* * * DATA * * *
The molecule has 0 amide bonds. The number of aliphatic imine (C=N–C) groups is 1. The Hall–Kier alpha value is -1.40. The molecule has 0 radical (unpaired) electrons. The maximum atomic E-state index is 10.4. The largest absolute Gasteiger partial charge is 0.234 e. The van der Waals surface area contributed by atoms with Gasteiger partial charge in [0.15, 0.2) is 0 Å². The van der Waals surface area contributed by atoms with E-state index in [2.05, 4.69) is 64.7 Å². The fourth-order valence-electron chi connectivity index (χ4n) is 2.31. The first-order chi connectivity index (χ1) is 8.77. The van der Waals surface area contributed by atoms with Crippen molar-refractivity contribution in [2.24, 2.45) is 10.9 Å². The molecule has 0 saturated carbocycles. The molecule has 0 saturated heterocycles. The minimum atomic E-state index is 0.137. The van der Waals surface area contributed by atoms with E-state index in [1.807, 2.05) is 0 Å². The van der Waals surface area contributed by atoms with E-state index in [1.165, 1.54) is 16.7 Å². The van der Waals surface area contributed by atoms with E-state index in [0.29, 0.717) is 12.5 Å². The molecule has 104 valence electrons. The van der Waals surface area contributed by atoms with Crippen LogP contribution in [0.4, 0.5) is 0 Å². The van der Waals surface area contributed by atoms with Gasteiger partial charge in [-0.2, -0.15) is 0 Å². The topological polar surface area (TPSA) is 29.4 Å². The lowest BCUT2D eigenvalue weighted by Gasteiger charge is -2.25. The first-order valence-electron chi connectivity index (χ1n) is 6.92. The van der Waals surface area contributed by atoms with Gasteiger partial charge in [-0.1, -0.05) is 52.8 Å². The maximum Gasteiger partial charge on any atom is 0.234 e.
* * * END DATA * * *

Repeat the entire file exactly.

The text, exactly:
The molecule has 0 amide bonds. The number of aliphatic imine (C=N–C) groups is 1. The Hall–Kier alpha value is -1.40. The molecule has 0 radical (unpaired) electrons. The maximum atomic E-state index is 10.4. The largest absolute Gasteiger partial charge is 0.234 e. The van der Waals surface area contributed by atoms with Gasteiger partial charge in [0.15, 0.2) is 0 Å². The van der Waals surface area contributed by atoms with E-state index in [2.05, 4.69) is 64.7 Å². The fourth-order valence-electron chi connectivity index (χ4n) is 2.31. The first-order chi connectivity index (χ1) is 8.77. The van der Waals surface area contributed by atoms with Crippen molar-refractivity contribution in [2.24, 2.45) is 10.9 Å². The molecule has 0 saturated carbocycles. The molecule has 0 saturated heterocycles. The minimum atomic E-state index is 0.137. The van der Waals surface area contributed by atoms with E-state index in [1.807, 2.05) is 0 Å². The van der Waals surface area contributed by atoms with E-state index in [1.165, 1.54) is 16.7 Å². The van der Waals surface area contributed by atoms with E-state index in [0.29, 0.717) is 12.5 Å². The molecule has 104 valence electrons. The van der Waals surface area contributed by atoms with Crippen LogP contribution in [0.4, 0.5) is 0 Å². The van der Waals surface area contributed by atoms with Gasteiger partial charge in [-0.2, -0.15) is 0 Å². The topological polar surface area (TPSA) is 29.4 Å². The lowest BCUT2D eigenvalue weighted by Gasteiger charge is -2.25. The first-order valence-electron chi connectivity index (χ1n) is 6.92. The van der Waals surface area contributed by atoms with Gasteiger partial charge in [-0.1, -0.05) is 52.8 Å². The maximum Gasteiger partial charge on any atom is 0.234 e.